HACs were cultured±10 µmol/l AZA for 35 days before RNA isolation, with fresh AZA added daily. SOD2 expression was determined by real-time RT-PCR. Genomic DNA (gDNA) was purified from cartilage samples during RNA extraction22 by ethanol precipitation of the first wash of Qiagen RNeasy columns (Qiagen, Crawley, UK). gDNA (200–300 ng) was treated with bisulphite using the Epitect Bisulfite kit (Qiagen). PCR was performed to amplify a SOD2 promoter region from 10–15 ng bisulphite-treated gDNA using Titanium Taq (TaKaRa Biomedicals, Wokingham, UK). PCR conditions were 95°C 1 min, (95°C 15 s, 64.2°C 30 s, 68°C 1 min) × 40 cycles, 68°C for 7 min. PCR products were cloned and DNA sequenced until 10 unique clones from each patient sample were obtained. DNA methylation analysis was performed using the BiQ analyzer software.23
Differences between NOF and OA groups and cultured cell treatments were defined using a two-tailed Mann–Whitney U test. Fisher's exact test was used for statistical analysis of DNA methylation. Student t-tests were performed when quantifying the level of immunological or MitoSOX staining.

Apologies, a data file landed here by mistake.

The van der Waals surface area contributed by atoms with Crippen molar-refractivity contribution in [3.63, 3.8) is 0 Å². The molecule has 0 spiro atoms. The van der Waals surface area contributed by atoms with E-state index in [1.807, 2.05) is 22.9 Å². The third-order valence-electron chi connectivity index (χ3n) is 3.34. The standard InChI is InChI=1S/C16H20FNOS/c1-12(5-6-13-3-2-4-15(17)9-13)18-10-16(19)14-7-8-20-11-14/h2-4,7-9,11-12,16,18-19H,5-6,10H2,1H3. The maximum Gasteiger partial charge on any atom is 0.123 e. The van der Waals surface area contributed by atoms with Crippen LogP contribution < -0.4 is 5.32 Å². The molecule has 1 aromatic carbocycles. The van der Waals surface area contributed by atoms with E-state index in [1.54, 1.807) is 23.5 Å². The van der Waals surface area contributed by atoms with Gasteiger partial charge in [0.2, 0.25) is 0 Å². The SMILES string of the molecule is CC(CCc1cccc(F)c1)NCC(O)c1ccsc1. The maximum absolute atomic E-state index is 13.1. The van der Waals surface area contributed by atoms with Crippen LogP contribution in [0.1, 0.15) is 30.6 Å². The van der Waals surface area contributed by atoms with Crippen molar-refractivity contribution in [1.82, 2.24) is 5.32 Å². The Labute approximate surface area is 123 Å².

The SOD gene family are highly but differentially expressed between NOF and OA human cartilage
A screen for SOD expression found that all three genes have significantly reduced expression in OA compared with NOF cartilage. The median expression levels of SOD1, SOD2 and SOD3 were reduced 3.4- (p=0.0014), 41.5- (p≤0.0001) and 3.9- (p=0.0009) fold, respectively, in OA cartilage. This reduction in SOD2 and SOD3 expression compares with previous reports.14 16 The quantitative nature of this screen disclosed the very high abundance of all the SOD family, particularly SOD2, with the relative abundance of each in NOF samples being: SOD2>>SOD3>actin B (ACTB)>SOD1 (figure 1).